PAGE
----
Alphabet, the parent company of Google, posted revenues of $38.3 billion for the second quarter of 2020. While those beat expectations, it represented a two percent decline- the first year-over-year revenue decline in its history.
“We’re working to help people, businesses and communities in these uncertain times,” Sundar Pichai, Chief Executive Officer of Google and Alphabet, said as part of the announcement. “As people increasingly turn to online services, our platforms — from Cloud to Google Play to YouTube — are helping our partners provide important services and support their businesses.”
The company also posted a net income of $6.9 billion, compared with $9.9 billion at the same time the year before.
And while search revenue dropped in the quarter, advertising revenue rose for the YouTube division, albeit more slowly than usual.
The company did not announce a subscriber number for the YouTube TV service during the release or their earnings call. The service had 2 million subscribers as of the company’s earnings call in February, six months ago.
The company did address YouTube TV on its earnings call.
“The biggest factors here again this quarter were costs associated with our data centers and other operations including depreciation and then content acquisition costs primarily driven by content cost for YouTube TV at our paid YouTube Music and Premium subscription services, followed by costs for YouTube’s advertising-supported content,” Ruth Porat, Alphabet’s chief financial officer, said on the earnings call, per a transcript published by Alphastreet.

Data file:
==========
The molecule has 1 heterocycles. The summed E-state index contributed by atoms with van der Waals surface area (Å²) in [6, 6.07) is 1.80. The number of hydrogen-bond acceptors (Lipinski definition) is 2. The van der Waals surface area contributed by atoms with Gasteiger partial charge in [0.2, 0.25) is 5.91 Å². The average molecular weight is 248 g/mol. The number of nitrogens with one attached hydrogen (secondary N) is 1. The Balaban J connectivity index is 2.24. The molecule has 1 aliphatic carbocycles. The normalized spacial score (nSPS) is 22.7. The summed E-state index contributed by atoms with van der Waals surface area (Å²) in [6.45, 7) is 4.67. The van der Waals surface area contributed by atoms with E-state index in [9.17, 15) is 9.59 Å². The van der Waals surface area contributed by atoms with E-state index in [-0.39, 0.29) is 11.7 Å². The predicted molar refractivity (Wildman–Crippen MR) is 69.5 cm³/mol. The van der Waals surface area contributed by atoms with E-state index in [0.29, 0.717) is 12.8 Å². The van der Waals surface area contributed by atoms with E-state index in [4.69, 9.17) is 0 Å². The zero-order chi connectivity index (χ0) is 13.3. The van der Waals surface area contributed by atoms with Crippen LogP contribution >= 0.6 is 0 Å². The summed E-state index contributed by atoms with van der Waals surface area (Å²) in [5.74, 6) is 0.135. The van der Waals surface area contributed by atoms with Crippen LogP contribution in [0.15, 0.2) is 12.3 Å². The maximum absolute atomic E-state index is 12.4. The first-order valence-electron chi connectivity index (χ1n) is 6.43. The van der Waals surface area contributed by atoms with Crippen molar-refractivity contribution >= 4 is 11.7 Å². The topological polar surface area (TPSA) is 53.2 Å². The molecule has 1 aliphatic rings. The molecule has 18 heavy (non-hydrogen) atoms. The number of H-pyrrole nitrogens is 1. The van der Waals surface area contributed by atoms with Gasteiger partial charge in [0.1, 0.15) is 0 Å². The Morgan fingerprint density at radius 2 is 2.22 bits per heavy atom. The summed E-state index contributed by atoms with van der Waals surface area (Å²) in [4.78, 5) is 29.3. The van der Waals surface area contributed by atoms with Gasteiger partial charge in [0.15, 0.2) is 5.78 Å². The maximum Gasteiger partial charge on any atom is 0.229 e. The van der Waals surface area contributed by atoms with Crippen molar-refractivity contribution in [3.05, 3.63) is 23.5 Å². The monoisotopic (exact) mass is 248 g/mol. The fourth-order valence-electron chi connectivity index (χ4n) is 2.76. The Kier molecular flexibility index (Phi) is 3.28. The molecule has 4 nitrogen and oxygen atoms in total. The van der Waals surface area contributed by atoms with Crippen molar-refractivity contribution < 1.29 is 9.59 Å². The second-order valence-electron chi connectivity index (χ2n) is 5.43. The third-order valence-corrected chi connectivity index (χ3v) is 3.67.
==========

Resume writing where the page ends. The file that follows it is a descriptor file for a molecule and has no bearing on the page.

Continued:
“We’ve had strength on our direct response as well through this quarter but on brand which was your question, we are obviously investing not just in YouTube main product, YouTube TV as well and so areas where we can offer a bundle advertisers are interested in streaming and so bringing that bundle together, especially to advertisers and upfront through YouTube Select is a big opportunity as well.”
The earnings release, like those of Apple, Amazon and Facebook, came the day after the CEOs of the four companies testified before an antitrust subcommittee of the House Judiciary Committee.
“Our advertising revenues gradually improved through the quarter and our non-advertising revenue lines maintained their strong performance particularly Google Cloud and Play. I will begin with a review of the quarter on a consolidated basis for Alphabet focusing on year-over-year changes,” Porat added.
Stephen Silver, a technology writer for The National Interest, is a journalist, essayist and film critic, who is also a contributor to Philly Voice, Philadelphia Weekly, the Jewish Telegraphic Agency, Living Life Fearless, Backstage magazine, Broad Street Review and Splice Today. The co-founder of the Philadelphia Film Critics Circle, Stephen lives in suburban Philadelphia with his wife and two sons. Follow him on Twitter at @StephenSilver.